Kurdish ‘federal region’
EVEN though all sides to the Syrian conflict have condemned it, the declaration of a ‘federal region’ by Kurdish fighters is a move fraught with dangerous consequences for the entire region. The Kurdish fighters have been in control of a strip of Syrian territory along the Turkish border, and this has served to strengthen Ankara’s certitude in its policy, for President Recep Tayyip Erdogan’s government sees the multilateral Syrian conflict only through its Kurdish prism. Syrian Kurds have been living in that country for ages and had no separatist ambitions. The degeneration of the Arab Spring into a debilitating civil war and the entry of non-Syrian militants into the country provided an opportunity for battle-hardened Kurds from outside Syria — as those from Iraq and south-eastern Turkey — to enter the conflict and make their presence felt. Their morale went up when they liberated Kobane from the militant Islamic State group and made Ankara uncomfortable.
The ‘declaration’ comes at a time when the negotiators at Geneva are having a tough time, and even though a peace formula is yet to be worked out, the ceasefire is by and large holding. At such a time, a unilateral declaration by the Kurdish group, which claims that Arabs, Turkmen and Assyrians in northern Syria are part of it, will only complicate matters and pose a threat to Syria’s territorial integrity. With Kurdistan in Iraq already having autonomous status, a Kurdish ‘federal region’ in Syria will serve to strengthen separatist tendencies among Kurds in Iran and Turkey and make Ankara’s handling of the insurgency in its east much more difficult. The recent bomb blast in the Turkish capital has made Turkey step up its bombing of Kurdish targets, thus reducing the chances of a peaceful solution to the 40-year-old insurgency. The condemnation of the ‘federal region’ move by the government and Syrian opposition is not enough; what all sides should realise is that only an overall peace settlement acceptable to all sides will pre-empt the creation of such a region.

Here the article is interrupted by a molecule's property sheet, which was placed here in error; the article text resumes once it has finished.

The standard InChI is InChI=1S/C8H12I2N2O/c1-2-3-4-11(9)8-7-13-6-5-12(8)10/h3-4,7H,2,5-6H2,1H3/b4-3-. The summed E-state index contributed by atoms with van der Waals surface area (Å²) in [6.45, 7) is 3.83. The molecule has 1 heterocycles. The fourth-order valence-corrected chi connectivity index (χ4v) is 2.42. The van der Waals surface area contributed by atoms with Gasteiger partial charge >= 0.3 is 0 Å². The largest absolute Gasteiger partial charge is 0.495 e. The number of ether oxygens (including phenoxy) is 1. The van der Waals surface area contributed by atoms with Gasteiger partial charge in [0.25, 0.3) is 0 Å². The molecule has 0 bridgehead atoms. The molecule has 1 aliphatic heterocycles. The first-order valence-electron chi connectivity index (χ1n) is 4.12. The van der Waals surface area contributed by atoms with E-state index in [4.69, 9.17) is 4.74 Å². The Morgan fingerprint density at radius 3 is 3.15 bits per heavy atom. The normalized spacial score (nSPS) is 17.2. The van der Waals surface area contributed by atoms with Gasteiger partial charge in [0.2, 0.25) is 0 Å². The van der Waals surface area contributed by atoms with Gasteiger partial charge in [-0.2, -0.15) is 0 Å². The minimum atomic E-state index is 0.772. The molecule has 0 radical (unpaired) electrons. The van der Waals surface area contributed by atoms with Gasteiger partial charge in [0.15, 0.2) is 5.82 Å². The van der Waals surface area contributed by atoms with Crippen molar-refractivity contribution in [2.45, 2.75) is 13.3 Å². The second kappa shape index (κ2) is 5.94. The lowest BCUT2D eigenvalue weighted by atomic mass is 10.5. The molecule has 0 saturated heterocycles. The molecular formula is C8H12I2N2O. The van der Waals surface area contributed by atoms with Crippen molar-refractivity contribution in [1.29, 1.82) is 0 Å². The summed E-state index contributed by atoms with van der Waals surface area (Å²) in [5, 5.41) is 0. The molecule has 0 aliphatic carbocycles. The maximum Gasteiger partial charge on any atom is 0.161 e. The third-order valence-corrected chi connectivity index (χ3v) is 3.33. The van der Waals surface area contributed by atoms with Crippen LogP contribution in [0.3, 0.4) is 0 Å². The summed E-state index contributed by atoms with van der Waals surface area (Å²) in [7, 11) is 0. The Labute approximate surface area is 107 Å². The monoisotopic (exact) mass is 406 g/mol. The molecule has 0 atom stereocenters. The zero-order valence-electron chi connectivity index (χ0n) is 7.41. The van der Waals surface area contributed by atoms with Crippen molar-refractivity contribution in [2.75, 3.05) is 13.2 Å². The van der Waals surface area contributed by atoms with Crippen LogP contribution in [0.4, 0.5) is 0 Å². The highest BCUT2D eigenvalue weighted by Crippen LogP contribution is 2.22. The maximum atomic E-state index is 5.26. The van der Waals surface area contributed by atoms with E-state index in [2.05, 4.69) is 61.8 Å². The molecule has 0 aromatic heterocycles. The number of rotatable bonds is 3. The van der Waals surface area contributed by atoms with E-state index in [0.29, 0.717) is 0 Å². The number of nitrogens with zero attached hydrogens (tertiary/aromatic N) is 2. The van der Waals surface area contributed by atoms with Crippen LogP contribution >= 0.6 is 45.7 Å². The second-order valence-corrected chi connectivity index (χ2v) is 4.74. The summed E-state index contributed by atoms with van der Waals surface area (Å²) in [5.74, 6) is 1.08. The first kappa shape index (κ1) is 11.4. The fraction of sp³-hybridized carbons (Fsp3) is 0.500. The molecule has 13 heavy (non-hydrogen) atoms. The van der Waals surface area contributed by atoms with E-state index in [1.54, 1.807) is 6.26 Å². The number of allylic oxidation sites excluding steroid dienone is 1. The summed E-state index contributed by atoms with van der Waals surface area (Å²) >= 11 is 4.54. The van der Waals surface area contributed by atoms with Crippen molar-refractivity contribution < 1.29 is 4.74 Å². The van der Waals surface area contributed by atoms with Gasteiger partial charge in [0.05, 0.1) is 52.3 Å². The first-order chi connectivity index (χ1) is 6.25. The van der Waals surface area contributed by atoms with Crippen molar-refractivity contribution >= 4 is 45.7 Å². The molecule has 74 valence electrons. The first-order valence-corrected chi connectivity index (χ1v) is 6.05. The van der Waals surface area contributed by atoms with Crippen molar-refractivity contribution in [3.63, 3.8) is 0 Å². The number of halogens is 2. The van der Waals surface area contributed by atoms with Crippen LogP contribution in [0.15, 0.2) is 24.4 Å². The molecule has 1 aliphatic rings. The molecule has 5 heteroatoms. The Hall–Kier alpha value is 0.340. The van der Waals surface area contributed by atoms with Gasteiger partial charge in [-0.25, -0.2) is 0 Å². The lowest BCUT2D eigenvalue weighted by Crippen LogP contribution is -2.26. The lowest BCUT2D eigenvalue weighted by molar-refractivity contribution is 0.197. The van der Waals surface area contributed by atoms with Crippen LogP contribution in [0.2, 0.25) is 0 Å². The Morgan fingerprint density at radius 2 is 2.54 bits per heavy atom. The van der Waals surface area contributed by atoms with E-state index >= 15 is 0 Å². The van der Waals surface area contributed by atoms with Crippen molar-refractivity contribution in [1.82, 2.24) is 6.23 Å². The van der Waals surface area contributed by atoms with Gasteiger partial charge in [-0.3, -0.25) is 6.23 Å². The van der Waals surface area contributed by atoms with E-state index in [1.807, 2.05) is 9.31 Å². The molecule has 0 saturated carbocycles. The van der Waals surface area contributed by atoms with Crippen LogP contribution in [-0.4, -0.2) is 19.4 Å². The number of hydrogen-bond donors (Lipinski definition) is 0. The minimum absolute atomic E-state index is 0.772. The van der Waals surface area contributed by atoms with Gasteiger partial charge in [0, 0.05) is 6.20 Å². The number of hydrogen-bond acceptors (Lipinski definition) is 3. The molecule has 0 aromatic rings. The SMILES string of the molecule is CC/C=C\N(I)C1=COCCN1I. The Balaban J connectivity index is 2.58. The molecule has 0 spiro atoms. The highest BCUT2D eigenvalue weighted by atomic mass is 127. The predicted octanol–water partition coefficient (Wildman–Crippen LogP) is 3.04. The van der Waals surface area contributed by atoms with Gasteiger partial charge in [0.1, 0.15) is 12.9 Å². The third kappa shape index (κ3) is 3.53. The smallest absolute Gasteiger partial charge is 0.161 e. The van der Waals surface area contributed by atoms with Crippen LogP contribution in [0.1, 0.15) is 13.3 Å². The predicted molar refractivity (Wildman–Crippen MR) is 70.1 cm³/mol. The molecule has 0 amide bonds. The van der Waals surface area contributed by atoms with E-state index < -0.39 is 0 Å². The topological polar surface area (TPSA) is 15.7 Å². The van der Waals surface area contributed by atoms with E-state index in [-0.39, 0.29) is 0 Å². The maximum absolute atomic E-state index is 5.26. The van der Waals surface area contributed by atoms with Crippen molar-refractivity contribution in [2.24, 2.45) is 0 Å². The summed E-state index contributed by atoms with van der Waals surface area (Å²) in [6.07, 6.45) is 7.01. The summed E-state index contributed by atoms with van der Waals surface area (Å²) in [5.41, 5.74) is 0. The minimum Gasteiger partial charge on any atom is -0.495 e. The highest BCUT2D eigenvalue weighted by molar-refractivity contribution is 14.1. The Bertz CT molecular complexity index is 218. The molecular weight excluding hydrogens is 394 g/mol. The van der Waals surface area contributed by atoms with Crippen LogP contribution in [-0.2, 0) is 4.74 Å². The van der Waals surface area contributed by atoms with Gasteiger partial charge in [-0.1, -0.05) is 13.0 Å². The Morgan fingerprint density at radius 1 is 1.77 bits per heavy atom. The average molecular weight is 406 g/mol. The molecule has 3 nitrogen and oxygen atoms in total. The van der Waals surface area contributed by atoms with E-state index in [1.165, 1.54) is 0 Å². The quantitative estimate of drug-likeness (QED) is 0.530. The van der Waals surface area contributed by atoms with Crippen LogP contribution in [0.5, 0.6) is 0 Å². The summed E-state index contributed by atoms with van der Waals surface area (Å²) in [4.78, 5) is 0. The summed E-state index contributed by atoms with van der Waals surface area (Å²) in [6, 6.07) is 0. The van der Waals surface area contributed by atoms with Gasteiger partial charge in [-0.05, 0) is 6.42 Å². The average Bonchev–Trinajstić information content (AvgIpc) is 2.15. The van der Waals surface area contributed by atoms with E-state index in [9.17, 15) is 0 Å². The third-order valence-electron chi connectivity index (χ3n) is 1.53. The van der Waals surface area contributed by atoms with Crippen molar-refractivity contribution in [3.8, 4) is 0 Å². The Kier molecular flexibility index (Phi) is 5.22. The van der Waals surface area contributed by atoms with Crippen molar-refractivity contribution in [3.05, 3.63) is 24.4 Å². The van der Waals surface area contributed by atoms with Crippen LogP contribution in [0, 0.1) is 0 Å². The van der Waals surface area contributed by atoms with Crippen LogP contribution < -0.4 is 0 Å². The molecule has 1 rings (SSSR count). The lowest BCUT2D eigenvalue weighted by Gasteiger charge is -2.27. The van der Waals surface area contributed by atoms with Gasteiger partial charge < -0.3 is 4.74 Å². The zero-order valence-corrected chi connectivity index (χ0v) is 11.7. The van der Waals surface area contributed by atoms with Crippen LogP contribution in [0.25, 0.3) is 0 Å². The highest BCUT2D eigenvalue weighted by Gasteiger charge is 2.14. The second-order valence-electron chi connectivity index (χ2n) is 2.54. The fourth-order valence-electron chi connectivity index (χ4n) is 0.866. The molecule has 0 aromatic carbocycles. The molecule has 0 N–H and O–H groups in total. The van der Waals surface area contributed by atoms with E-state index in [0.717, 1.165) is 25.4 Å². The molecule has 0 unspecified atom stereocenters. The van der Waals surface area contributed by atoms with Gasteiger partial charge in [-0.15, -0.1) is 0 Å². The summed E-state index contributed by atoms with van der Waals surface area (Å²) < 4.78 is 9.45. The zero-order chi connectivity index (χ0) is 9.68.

A TRAGEDY that could have been prevented is a tragedy compounded. What else can be said of the lives lost in various towns and villages of Azad Kashmir as the weekend drew near? Several parts in the north have been experiencing torrential rain in recent days — a spell that had been forecast by the Meteorological Department. And, as unfortunately happens every year, the heavy downpour triggered landslides and rockfalls in the mountains of AJK and Khyber Pakhtunkhwa, as well as the collapse of homes. The pain of those who have lost loved ones does not bear thinking of, particularly given that most of the communities in the area find it hard to make ends meet and have little state support even in times of difficulty. Considering that this is a cycle of rain-related disaster that manifests itself every year, in one part of the country or another, it would be logical to expect the state to put out warnings during the period when rain is expected, with teams helping shore up houses, clearing drainage channels and so on. But again and again, it is the lack of preparedness and the authorities’ incapacity in the context of disaster management that is exposed.